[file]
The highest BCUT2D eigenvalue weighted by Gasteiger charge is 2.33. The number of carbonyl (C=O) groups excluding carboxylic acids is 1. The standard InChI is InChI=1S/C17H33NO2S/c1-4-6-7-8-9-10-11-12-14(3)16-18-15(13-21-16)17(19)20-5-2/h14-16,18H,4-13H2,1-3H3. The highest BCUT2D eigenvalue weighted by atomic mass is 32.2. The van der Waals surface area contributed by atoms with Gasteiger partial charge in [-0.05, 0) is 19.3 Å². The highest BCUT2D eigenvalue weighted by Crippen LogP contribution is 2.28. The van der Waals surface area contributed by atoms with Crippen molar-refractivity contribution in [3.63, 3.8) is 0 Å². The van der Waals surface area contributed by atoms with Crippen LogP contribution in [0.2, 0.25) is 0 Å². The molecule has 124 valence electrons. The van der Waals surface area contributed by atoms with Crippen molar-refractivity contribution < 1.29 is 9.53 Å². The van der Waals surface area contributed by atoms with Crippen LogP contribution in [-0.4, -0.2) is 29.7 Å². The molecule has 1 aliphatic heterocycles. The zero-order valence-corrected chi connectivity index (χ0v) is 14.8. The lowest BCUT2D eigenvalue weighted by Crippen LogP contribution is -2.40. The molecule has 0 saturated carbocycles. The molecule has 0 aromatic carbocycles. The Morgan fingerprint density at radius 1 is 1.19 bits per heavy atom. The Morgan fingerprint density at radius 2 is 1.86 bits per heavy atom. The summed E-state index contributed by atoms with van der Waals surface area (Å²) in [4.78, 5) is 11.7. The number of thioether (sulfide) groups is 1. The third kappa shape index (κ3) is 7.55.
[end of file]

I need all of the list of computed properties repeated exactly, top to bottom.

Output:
The highest BCUT2D eigenvalue weighted by Gasteiger charge is 2.33. The number of carbonyl (C=O) groups excluding carboxylic acids is 1. The standard InChI is InChI=1S/C17H33NO2S/c1-4-6-7-8-9-10-11-12-14(3)16-18-15(13-21-16)17(19)20-5-2/h14-16,18H,4-13H2,1-3H3. The highest BCUT2D eigenvalue weighted by atomic mass is 32.2. The van der Waals surface area contributed by atoms with Gasteiger partial charge in [-0.05, 0) is 19.3 Å². The highest BCUT2D eigenvalue weighted by Crippen LogP contribution is 2.28. The van der Waals surface area contributed by atoms with Crippen molar-refractivity contribution in [3.63, 3.8) is 0 Å². The van der Waals surface area contributed by atoms with Crippen LogP contribution in [0.2, 0.25) is 0 Å². The molecule has 124 valence electrons. The van der Waals surface area contributed by atoms with Crippen molar-refractivity contribution < 1.29 is 9.53 Å². The van der Waals surface area contributed by atoms with Crippen LogP contribution in [-0.4, -0.2) is 29.7 Å². The molecule has 1 aliphatic heterocycles. The zero-order valence-corrected chi connectivity index (χ0v) is 14.8. The lowest BCUT2D eigenvalue weighted by Crippen LogP contribution is -2.40. The molecule has 0 saturated carbocycles. The molecule has 0 aromatic carbocycles. The Morgan fingerprint density at radius 1 is 1.19 bits per heavy atom. The Morgan fingerprint density at radius 2 is 1.86 bits per heavy atom. The summed E-state index contributed by atoms with van der Waals surface area (Å²) in [4.78, 5) is 11.7. The number of thioether (sulfide) groups is 1. The third kappa shape index (κ3) is 7.55.